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It actually wasn’t much of a surprise this morning when I pulled into the barn (the scuderia as it’s known in these parts) for my weekly Dressage lesson with Derek Frank. He was standing outside holding a big sorrel horse. I was instantly stuck by the obvious, “I’ll bet I’m not riding Casimere today”, sure enough. “This is Santos,” Derek announced as I walked over from the car. “He is very dominant, so you must be firm with him. He is like a stallion.”

This is the world of the horse, a herd animal who’s hardwired nature states that they must establish their place in the herd and then maintain it. Always aware that there may be an opportunity to advance their ranking, horses are constantly testing and looking for weaknesses; pushing on the next guy up the ladder. This is also how they act towards humans- they don’t know any other way to be. Even a sweet natured guy like Casimere will still test his human handler in subtle ways over an extended period but a horse like Santos will waste no time establishing himself.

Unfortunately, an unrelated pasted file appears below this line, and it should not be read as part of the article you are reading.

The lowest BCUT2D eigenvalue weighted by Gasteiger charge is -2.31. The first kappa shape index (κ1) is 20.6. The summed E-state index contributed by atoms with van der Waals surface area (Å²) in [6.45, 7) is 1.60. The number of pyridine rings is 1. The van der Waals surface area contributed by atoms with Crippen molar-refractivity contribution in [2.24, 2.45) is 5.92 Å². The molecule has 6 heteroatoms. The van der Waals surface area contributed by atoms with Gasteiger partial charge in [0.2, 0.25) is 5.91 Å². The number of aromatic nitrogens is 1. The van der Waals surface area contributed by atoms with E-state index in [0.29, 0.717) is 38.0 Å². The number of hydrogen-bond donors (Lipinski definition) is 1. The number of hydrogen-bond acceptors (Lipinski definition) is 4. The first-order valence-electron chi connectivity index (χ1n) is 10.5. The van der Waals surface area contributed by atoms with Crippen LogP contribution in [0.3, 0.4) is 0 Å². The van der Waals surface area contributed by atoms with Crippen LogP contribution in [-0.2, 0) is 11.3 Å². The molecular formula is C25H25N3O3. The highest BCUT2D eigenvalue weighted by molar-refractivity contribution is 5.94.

Santos is a Swiss-bred warmblood gelding. Big and heavy boned, he’s not as much Thoroughbred as he is draft. His white face, pretty stockings and large eyes could lead the first time observer to think he’s quite the cute push-over; this would be a mistake. The groundwork session was a challenge, “He’s pushing on you, his shoulder is turned in on you.” I hear Derek directing from the other side of the arena. “Leadership,” Derek continues, “You must show him he can count on you, that you can be the leader. Once you establish this, he is a good horse, he will do anything you ask of him.”